13 news posts related to Genetics/Genomics

Return to News

Herring fishery’s strength is in the sum of its parts, study finds

Young adult herring from Puget Sound.

A wise investor plays the financial market by maintaining a variety of stocks. In the long run, the whole portfolio will be more stable because of the diversity of the investments it contains. It’s this mindset that resource managers should adopt when considering Pacific herring, one of the most ecologically significant fish in Puget Sound and along the entire West Coast, argue the authors of a recent paper appearing in the journal Oecologia. 

Read more at UW Today »

Puget Sound’s clingfish could inspire better medical devices, whale tags

Northern clingfish.

Researchers at the University of Washington’s Friday Harbor Laboratories are studying the Northern clingfish, a finger-sized fish that scoots around the coastal waters of Puget Sound and can use suction forces to hold up to 150 times its own body weight. They’re trying to better understand how clingfish summon such massive power in wet, slimy environments—something current industrial suction devices can’t do—and if the biomechanics of clingfish could be instructive in designing surgical instruments and, possibly, a new way to tag whales without puncturing their skin with darts.  

Read more at UW Today »

UW scientist offers new insights on Earth's evolution in recently published book

“A New History of Life” by Earth and Space Sciences’ Peter Ward and Joseph L. Kirschvink from the California Institute of Technology draws on their years of experience in paleontology, biology, chemistry, and astrobiology to illuminate recent scientific developments about the evolution of life on Earth. More than 150 years after Darwin published his evolutionary theories, Ward and Kirschvink argue that chaos and catastrophe shaped the evolution of life on Earth; that it was not an elegant, gradual process.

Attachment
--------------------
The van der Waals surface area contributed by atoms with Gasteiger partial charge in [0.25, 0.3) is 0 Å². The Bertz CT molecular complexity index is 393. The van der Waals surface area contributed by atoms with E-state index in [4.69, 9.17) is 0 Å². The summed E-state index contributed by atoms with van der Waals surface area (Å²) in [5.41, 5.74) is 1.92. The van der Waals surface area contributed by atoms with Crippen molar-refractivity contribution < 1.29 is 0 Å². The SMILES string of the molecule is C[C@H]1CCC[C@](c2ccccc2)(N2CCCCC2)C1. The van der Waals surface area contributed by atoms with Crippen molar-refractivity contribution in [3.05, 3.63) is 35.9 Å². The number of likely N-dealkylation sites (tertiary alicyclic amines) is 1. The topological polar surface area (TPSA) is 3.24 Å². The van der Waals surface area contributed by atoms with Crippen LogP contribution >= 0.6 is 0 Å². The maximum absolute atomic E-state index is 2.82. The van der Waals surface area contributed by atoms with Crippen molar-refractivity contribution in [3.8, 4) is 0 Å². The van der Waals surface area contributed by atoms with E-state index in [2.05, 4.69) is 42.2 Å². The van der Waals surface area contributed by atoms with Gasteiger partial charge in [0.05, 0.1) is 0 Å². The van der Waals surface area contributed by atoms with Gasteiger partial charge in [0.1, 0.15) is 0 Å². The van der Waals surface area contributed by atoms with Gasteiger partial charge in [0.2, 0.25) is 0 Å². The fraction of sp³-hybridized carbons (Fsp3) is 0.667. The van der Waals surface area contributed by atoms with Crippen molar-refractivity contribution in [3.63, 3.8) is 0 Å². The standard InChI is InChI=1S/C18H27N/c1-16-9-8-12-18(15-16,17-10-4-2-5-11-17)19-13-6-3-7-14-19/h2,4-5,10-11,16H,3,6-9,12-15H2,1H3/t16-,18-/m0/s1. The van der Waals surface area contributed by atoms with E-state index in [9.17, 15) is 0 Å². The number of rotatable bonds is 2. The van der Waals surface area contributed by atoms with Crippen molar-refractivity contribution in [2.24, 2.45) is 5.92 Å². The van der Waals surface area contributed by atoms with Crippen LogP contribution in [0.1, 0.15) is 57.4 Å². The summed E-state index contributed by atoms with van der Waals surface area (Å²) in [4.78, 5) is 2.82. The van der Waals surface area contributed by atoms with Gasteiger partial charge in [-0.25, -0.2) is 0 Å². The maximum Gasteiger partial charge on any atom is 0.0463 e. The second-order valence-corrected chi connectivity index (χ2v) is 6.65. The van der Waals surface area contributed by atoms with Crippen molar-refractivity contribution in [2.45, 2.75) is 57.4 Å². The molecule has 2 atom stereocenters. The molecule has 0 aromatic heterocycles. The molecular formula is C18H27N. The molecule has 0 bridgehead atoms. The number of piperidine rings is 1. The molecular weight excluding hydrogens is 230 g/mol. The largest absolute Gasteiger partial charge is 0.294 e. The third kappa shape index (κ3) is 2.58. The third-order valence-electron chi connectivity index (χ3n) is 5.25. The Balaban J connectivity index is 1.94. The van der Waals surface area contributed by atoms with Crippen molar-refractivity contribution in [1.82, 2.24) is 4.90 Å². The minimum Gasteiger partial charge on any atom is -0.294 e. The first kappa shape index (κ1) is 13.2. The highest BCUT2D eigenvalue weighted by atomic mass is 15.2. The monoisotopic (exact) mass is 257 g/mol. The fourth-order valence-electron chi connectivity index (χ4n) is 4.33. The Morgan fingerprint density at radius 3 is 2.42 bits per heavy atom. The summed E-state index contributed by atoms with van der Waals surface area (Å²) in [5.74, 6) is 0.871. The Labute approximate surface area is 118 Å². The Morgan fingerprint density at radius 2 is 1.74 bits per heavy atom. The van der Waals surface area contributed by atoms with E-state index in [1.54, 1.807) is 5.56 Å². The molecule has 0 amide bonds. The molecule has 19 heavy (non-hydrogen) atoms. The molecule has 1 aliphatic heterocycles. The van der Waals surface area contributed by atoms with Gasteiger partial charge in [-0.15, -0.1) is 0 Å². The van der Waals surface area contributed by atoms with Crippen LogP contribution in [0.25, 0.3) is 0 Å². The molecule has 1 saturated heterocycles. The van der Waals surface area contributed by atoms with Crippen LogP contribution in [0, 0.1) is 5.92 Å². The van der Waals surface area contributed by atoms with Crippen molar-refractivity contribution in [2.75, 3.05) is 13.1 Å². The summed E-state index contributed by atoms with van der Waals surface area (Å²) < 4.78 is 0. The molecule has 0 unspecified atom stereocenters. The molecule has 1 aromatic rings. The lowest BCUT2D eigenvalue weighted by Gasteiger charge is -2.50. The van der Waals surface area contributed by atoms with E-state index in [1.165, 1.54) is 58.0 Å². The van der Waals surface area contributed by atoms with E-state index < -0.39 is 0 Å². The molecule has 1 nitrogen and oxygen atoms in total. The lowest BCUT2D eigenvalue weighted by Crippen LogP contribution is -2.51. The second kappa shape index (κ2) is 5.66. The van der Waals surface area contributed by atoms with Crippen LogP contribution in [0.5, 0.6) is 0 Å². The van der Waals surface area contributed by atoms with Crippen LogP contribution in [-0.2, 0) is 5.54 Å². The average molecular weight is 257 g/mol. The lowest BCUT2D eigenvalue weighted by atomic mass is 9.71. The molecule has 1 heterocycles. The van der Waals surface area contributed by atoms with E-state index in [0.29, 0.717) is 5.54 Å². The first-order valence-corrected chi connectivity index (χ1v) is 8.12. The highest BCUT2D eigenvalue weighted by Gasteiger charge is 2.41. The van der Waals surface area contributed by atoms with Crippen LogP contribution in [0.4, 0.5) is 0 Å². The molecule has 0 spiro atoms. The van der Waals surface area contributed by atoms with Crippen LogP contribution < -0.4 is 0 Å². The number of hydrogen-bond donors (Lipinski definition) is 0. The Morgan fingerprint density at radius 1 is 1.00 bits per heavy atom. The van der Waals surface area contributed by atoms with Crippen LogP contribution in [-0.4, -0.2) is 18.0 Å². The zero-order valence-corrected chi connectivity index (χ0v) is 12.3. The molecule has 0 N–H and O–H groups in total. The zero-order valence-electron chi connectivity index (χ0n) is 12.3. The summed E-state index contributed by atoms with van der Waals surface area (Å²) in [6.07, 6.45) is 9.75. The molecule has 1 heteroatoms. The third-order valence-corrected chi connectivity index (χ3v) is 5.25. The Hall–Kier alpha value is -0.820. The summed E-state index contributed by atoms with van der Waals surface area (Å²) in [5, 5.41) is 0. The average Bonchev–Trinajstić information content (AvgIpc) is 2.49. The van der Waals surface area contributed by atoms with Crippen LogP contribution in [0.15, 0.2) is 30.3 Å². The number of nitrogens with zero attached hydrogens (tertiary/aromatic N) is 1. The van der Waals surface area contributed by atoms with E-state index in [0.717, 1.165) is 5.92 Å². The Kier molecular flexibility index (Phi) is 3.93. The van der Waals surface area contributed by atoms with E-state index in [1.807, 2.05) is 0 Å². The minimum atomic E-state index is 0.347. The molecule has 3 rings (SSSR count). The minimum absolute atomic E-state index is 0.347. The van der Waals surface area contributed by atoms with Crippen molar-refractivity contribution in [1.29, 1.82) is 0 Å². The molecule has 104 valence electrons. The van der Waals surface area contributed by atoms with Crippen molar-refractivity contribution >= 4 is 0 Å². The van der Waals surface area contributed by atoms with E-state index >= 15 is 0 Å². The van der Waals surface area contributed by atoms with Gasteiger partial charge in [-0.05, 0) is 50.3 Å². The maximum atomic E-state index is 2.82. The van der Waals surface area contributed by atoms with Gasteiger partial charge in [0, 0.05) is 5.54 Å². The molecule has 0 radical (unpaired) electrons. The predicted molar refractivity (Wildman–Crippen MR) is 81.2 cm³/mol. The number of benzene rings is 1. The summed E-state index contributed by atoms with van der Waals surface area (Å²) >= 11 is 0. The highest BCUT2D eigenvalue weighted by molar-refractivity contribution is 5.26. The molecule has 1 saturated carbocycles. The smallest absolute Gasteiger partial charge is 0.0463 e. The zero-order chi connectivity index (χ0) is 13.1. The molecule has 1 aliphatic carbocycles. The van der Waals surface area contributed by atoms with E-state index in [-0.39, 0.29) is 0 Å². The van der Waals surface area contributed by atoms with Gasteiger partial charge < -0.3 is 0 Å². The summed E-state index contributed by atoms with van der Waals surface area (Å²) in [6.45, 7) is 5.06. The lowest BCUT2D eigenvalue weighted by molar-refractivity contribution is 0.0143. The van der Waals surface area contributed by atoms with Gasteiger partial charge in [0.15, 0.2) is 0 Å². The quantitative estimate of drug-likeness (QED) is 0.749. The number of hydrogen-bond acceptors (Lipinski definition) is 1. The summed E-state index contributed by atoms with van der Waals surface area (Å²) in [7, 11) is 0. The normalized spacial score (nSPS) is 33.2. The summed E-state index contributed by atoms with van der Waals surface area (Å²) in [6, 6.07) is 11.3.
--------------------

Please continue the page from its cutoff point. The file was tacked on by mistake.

Read more at The Wall Street Journal »

Oceanography professor and director helps launch major initiative to study marine microbes

A graphic view of tens of millions of bases of DNA extracted from a marine microbial community found in Puget Sound (photo: Vaughn Iverson)

The Simons Foundation announced on June 16 the launch of the Simons Collaboration on Ocean Processes and Ecology (SCOPE), funded through a major grant that will be distributed among numerous universities for research focused on microbes in the ocean. Ginger Armbrust, professor and director of the School of Oceanography at the University of Washington College of the Environment, is one of eight investigators to receive funding to conduct research. 

Read more »

College of the Environment awards first Hall Conservation Genetics Research Awards

DNA (photo: Pixabay)

The College of the Environment is pleased to announce Meryl Mims and Charlie Waters—both of the School of Aquatic and Fishery Sciences—as the first recipients of the Hall Conservation Genetics Research Award, which is made possible by a generous gift from the Benjamin and Margaret Hall Charitable Lead Trust. Meryl is doctoral candidate working on a project entitled “Conservation genetics of a Distinct Population Segment of the cryptic dryland amphibian Hyla wrightorum (the Arizona treefrog)” along with her faculty advisor Julian Olden. 

Read more »